On my blog, I like using “source: andthelink”, when I bring something in or quote from it. It would be nice if posts had “trails” build in. But you can’t really control content in the world of ideas, you get into copyright issues, and things get very bogged down. In some ways, I like knowing if I put something out, it gets absorbed into the bigger meme. Or maybe I am just used to this experience, being female. Interesting post Fred Wilson.

    1. gregory

      yes, i like it too. it is what “reality” is, infinite abundance of idea and flow, and the artificial concepts called copyright and intellectual property rights will be seen as anti-life, very soon …. an avalanche is upon us, and we secretly love it

  14. allen stern

    Fred- it’s good to see you come over to the good side (perhaps you were always there) – I’ve written about this topic a bunch of times and while many disagree with me, the conversation should be centralized in/decentralized out. Comment on the place where the item happened (flickr/youtube/blog/whatever) and then all of the other services like friendfeed can aggregate out – but the comment should take place on the place where it originated.click my name to read my latest article on this topic

    1. Alex

      Fred,Good to see you coming around and seeing the light of day. Hope you will stop pushing comment replacement systems and instead focus on delivering value to the site owners.This is great.-Alex

      1. fredwilson

        i think third party comment systems provide great value to the “site owners”. i articulated why in my “3 reasons to use disqus” post. in fact, i think third party comment systems like disqus and intense debate can help solve this problem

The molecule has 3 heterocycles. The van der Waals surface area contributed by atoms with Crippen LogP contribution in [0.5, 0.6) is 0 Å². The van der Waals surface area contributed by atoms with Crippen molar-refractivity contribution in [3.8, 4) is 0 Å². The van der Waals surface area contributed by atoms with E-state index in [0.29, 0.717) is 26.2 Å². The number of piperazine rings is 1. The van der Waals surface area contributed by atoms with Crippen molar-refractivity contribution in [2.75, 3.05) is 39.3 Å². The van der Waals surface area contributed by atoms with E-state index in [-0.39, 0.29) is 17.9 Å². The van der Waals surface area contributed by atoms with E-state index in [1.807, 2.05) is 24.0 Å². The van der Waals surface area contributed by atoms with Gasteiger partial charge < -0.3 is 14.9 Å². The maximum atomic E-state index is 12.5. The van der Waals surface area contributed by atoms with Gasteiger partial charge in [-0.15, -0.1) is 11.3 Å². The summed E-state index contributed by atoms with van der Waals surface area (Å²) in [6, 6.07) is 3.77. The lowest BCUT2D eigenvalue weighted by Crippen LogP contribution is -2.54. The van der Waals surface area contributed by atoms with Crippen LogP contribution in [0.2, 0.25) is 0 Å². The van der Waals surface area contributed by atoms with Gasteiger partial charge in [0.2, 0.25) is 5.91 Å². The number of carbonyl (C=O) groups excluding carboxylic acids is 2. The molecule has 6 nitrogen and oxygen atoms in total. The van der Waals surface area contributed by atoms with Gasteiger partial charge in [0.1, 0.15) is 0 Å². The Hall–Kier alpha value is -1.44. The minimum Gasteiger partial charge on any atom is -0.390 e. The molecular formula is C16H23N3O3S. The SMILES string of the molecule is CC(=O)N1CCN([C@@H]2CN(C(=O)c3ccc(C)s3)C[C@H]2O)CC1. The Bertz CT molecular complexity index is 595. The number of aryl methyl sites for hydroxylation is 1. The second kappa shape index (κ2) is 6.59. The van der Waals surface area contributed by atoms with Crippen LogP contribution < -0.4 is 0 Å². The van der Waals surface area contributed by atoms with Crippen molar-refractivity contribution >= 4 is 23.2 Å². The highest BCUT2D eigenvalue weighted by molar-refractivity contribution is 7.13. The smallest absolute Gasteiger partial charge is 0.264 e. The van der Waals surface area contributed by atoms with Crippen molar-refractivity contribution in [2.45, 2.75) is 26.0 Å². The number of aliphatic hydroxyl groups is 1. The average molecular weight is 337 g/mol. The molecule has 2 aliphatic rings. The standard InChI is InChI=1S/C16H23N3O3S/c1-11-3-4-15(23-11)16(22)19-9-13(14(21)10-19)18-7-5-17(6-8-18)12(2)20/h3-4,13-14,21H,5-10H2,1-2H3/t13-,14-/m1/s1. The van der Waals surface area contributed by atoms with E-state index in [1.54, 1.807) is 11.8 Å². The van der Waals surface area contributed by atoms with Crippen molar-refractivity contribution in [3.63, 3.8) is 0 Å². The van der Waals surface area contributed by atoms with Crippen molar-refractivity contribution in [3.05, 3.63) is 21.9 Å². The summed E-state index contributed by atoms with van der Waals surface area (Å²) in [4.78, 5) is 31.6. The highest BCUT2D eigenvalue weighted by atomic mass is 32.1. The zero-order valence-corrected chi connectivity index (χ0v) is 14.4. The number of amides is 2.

15. jeremystein

    we need a service that traces the flow of content across micro-memes. integrating with everything seems like a technical nightmare.

    1. Jitendra

      Jeremy, That is where SezWho comes into play…check it out. Thanks, Jitendra

  16. Bwana

    I guess I’m crazy for enjoying the effort it takes to see who is talking about me on the web. I’m willing to check a few different sites to see who is talking about my content. I came to the realization it won’t be centralized on the originating point years ago which is why I started subscribing to Google searches. I also came to realization I’m not going to be a part of every conversation that’s about my content. Once I put it “out there”, it’s “out there” and people can talk about it all day without my knowledge. For example, say I post a negative review of some game that got rave reviews all over the web. There will be a billion forum conversations about my article on public and private forums that I will never read. I guess it’s just me, but it doesn’t bother me.

  17. Jitendra